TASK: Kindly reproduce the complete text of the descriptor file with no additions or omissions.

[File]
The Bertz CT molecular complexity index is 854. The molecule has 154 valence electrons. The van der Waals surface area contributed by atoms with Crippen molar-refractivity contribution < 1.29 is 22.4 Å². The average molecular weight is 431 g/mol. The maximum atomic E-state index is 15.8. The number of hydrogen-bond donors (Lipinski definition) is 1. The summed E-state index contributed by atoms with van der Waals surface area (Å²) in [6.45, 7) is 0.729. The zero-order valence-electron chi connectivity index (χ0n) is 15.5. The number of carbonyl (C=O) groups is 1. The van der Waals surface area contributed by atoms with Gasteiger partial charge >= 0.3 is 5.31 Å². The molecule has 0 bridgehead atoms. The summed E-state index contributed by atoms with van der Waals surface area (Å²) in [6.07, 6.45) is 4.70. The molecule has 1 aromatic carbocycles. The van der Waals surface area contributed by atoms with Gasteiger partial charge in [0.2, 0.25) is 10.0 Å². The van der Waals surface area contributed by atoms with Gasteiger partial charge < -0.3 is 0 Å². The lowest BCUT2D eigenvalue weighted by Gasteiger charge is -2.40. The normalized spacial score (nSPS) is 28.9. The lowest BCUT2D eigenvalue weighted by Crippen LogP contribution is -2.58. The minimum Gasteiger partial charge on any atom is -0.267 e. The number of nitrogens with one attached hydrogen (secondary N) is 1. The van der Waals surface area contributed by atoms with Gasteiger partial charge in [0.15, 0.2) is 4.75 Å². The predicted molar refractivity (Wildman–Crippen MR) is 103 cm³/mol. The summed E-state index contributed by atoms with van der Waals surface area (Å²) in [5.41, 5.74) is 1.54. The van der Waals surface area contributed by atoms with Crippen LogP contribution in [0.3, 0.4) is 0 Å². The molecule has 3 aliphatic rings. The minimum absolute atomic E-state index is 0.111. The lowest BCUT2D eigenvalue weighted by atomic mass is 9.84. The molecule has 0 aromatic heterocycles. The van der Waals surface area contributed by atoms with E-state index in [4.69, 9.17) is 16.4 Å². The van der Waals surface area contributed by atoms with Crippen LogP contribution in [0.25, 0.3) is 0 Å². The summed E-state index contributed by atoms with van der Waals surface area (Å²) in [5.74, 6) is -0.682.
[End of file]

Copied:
The Bertz CT molecular complexity index is 854. The molecule has 154 valence electrons. The van der Waals surface area contributed by atoms with Crippen molar-refractivity contribution < 1.29 is 22.4 Å². The average molecular weight is 431 g/mol. The maximum atomic E-state index is 15.8. The number of hydrogen-bond donors (Lipinski definition) is 1. The summed E-state index contributed by atoms with van der Waals surface area (Å²) in [6.45, 7) is 0.729. The zero-order valence-electron chi connectivity index (χ0n) is 15.5. The number of carbonyl (C=O) groups is 1. The van der Waals surface area contributed by atoms with Gasteiger partial charge >= 0.3 is 5.31 Å². The molecule has 0 bridgehead atoms. The summed E-state index contributed by atoms with van der Waals surface area (Å²) in [6.07, 6.45) is 4.70. The molecule has 1 aromatic carbocycles. The van der Waals surface area contributed by atoms with Gasteiger partial charge in [0.2, 0.25) is 10.0 Å². The van der Waals surface area contributed by atoms with Gasteiger partial charge < -0.3 is 0 Å². The lowest BCUT2D eigenvalue weighted by Gasteiger charge is -2.40. The normalized spacial score (nSPS) is 28.9. The lowest BCUT2D eigenvalue weighted by Crippen LogP contribution is -2.58. The minimum Gasteiger partial charge on any atom is -0.267 e. The number of nitrogens with one attached hydrogen (secondary N) is 1. The van der Waals surface area contributed by atoms with Gasteiger partial charge in [0.15, 0.2) is 4.75 Å². The predicted molar refractivity (Wildman–Crippen MR) is 103 cm³/mol. The summed E-state index contributed by atoms with van der Waals surface area (Å²) in [5.41, 5.74) is 1.54. The van der Waals surface area contributed by atoms with Crippen LogP contribution in [0.3, 0.4) is 0 Å². The molecule has 3 aliphatic rings. The minimum absolute atomic E-state index is 0.111. The lowest BCUT2D eigenvalue weighted by atomic mass is 9.84. The molecule has 0 aromatic heterocycles. The van der Waals surface area contributed by atoms with E-state index in [4.69, 9.17) is 16.4 Å². The van der Waals surface area contributed by atoms with Crippen LogP contribution in [0.25, 0.3) is 0 Å². The summed E-state index contributed by atoms with van der Waals surface area (Å²) in [5.74, 6) is -0.682.